It’s easy for us to get caught in our daily lives, the routine where our schedules are built around tasks that accomplish objectives and ultimately put us in a place of success. America is the land of opportunity. If you can dream it you can achieve it.
I love America and bleed red, white and blue; but someplace along the way, we placed the accomplishment of our dreams above the needs of others. At times we pray for others to “be warm and well fed” but are leery about getting involved in their crisis, as it may take us farther than we want to go, cost us more than we want to pay, or make us stay longer than we wanted to stay.
But if we are to be like Jesus, we must do the one thing that He always did, and that is to intervene on behalf of others in their moment of crisis.
Last year we were in Burma, teaching at a conference and working on the orphanage that World Compassion had under construction. We stayed in the capital, Yangon, but would travel out to Twantee where the orphanage was being built. Each morning, we would take a taxi to the ferry which would shuttle us across to land, where we would take another taxi to our destination.
On one particular afternoon, we entered the ferry to come back to Yangon. As we sat on the wooden benches jammed in between locals, children selling candies or snacks would walk up and down the isle, hoping someone would buy something so they could have money for food that day.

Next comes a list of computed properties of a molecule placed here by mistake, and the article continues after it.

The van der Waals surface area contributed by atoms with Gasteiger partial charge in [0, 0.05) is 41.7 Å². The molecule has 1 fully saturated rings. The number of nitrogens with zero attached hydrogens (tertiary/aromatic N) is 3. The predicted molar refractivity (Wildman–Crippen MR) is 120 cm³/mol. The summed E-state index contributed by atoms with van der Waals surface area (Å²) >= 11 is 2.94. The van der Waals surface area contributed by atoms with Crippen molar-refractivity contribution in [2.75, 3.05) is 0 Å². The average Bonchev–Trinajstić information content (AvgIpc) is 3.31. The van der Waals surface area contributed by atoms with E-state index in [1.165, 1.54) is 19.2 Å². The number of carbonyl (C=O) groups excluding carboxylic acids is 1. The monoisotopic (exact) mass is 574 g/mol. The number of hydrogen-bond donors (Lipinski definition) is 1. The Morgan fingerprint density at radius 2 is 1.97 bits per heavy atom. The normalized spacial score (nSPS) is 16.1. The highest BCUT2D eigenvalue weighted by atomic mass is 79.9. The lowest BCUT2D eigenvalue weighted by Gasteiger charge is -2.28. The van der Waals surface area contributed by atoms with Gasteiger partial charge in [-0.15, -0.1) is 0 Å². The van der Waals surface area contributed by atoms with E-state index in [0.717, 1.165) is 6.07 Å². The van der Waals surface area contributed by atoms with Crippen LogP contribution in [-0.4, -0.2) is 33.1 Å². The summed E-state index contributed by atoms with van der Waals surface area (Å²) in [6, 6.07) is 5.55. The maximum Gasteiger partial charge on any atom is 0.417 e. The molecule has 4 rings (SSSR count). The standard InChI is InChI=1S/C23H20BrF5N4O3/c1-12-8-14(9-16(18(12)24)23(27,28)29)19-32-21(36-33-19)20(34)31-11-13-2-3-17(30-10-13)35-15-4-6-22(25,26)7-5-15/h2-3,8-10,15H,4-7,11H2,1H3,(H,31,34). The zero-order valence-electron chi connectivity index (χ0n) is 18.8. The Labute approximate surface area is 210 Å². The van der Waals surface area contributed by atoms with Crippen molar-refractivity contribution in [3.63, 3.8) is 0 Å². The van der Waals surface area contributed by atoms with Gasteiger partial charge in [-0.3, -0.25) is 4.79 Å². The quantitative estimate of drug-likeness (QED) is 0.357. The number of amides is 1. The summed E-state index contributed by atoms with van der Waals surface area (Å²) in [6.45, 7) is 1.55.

I can’t imagine being 12 years old and working like this, hoping I could feed myself. But these kids put on their strong faces, stared into the crowd, and went for it.
We stopped one boy and he patiently listened as we ministered the gospel to him. His eyes danced to the port that was approaching, legs fidgeting as he knew he was losing an opportunity to work the crowd. We wound down the gospel presentation just as the boat reached port. He cried out, “Wont you buy something now?” But the sea of people literally carried us away and off the ferry.
We looked for him again and again throughout the week, no little boy.
Kevin, our media director, was out with a translator one afternoon. As he entered the ferry, there was the young boy selling trinkets. This time Kevin approached the boy and said “Why don’t you relax on this boat ride, and I will sell your items for you.” He took the strap from around the boys neck, removed the tray, and went off through the ferry selling snacks.
The locals bought everything from Kevin, the happy American, and the boy ended the day with a pocket full of dollars. More importantly, someone didn’t just tell the boy about Jesus, Kevin became Jesus for him. This is how Jesus addressed situations in life, he intervened.
Today, who are you becoming Jesus for?